Deadhouse Gates – Interesting read, my favorite among these here. Mr. Erikson knows how to write and more pleasingly, he seems to be able to seamlessly integrate the stories of the old characters while introducing new characters to us. I had read the first book not on my kindle and could actually go back to the maps whenever I was trying to get a feel of the geographical movements of the characters. This one however, I am reading on kindle and am missing that point of view of how characters are moving from place to place (especially Fiddler and Kalam, for those of you who understand what I am talking about) and also given the fact that there is a good enough chance that all characters might be meeting at a common place later in the book. With multiple assignments and exams going on hand in hand along with my attempts to re-design government visualizations, it is going to be a toughie to finish this one this month. But am glad I started this series and am very much looking forward to all the books and am pretty much sure that it would be nearly a year or two before I finish the entire series and finish them I will!

The Shadow of the Wind – I have decided to go through this, just for the beauty of it. I don’t think I have to say anything about it, it is one of the most exquisitely written books ever. The words flow like a majestic stream and the translator did a job of the highest order.

The Sultan’s seal – This is the final book on the list. It is one that I entirely chanced upon during my usual Thursday checkout of the latest arrivals in the library (they are lent to us only for three weeks instead of the default length of entire semester, hence provide some kind of challenge to finish them up or face a fine). I had heard of the author as one with an appreciable sense of humor and that the translator he had gotten was also very respectable of what he was translating and was mindful of the spirit of the original work. This can easily be seen at the beginning of the book where the translator actually outlines his thoughts about this translation work. Regarding the book, it has been a mixed ride so far, the writing is ok-ish but it definitely gives glimpses of the thoughts of a middle-eastern author(s) whose works I have admittedly read very few (Arabian nights is the closest I have gotten and also Italo Calvino’s works which I always thought were more impressive versions of a few Arabian nights stories).

With finals coming up in December and some admittedly busy times ahead, I am not sure how many of these I would do justice to, but these books make up an interesting line-up to lure me back to them on those (possibly) lull weekends.

Out of Eden Walk

Of the many idiosyncrasies that define me as a person/individual, one of the most evident is the want to share anything good that I come across, with those around me, those not around me. But I often realize that there aren’t many who would appreciate what I want to show them (I am not saying that is good or bad – people differ, perspectives differ). Most of these ‘good things’ are articles/posts/pictures that I come across online and others are information that I learn from a book that I just finished reading, or a discussion that I want to have.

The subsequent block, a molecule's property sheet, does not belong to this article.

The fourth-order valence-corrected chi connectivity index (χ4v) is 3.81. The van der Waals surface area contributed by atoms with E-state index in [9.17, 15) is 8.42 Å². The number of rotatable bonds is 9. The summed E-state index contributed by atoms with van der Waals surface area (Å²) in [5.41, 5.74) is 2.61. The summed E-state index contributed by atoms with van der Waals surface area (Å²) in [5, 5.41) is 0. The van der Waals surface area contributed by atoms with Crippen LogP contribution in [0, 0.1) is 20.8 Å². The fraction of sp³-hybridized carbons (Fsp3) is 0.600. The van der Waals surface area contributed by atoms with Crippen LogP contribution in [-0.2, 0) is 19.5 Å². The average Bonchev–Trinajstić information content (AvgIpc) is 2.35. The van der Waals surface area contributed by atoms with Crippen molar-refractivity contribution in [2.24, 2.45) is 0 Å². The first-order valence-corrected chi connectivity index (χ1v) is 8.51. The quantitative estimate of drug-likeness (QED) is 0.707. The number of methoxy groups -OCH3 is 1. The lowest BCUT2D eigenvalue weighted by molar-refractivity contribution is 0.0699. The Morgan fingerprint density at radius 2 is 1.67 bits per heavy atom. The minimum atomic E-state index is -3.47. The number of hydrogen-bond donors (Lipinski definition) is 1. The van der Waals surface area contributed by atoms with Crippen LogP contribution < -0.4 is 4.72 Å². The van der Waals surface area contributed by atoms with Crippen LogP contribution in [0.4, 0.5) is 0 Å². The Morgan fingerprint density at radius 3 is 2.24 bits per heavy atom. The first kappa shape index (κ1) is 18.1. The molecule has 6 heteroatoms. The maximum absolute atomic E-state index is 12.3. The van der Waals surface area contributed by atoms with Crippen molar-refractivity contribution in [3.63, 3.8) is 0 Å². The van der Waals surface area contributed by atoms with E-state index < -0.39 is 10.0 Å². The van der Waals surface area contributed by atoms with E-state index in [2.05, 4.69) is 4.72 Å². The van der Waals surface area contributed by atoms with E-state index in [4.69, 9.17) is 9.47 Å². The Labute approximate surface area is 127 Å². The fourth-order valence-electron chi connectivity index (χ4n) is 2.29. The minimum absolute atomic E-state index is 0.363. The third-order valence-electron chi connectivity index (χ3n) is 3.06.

“Out of Eden walk” is one such thing that I would like to share to all those around me. It is one of the most amazing projects- or rather – ideas that I have had the luck to come across in the past few years. What I have come to understand over time is that – in order to appreciate an idea or an activity, your perspective needs to be aligned with that activity or the ideology. Without this, true appreciation is not possible and whatever your understanding of the idea/action only transitory and inadequate. This understanding has helped me to be non-judgmental (oh yes!) in numerous scenarios and when I have gone back to them after some time, I indeed have been able to look at them with a view that is wider in its scope and understanding and ability of perception. I have digressed a lot from the topic of this post already, so I would stop my random rumblings here.

“Out of Eden walk” is a walk that a journalist ‘Paul Salopek’ is undertaking. From an article on livemint (published  here), the walk can be described as:

It is a long, audacious and wondrous journey. Pulitzer Prize-winning journalist Paul Salopek is following what experts broadly believe is the trail followed by the first human migration out of Africa—the path traced roughly 60,000 years ago when we left the cradle of our origin and began to spread across the planet.

More about the walk can be found at these two websites –

Although the above site covers almost everything you would like to know about the walk, here are a few more interesting links that might be of interest:

I want to share more of my thoughts about this, but I should be moving. I hope to return to this in one of my upcoming posts.

P.S: On a similar note, there is another journalist who collects her experiences and posts them on the web – notably on the social media. Please note that I have called these her ‘experiences’. This is because, she often attaches a story to every post (most of them pictures – and she is an amazing photographer) which makes you connect with what the picture is trying to convey in a much better way.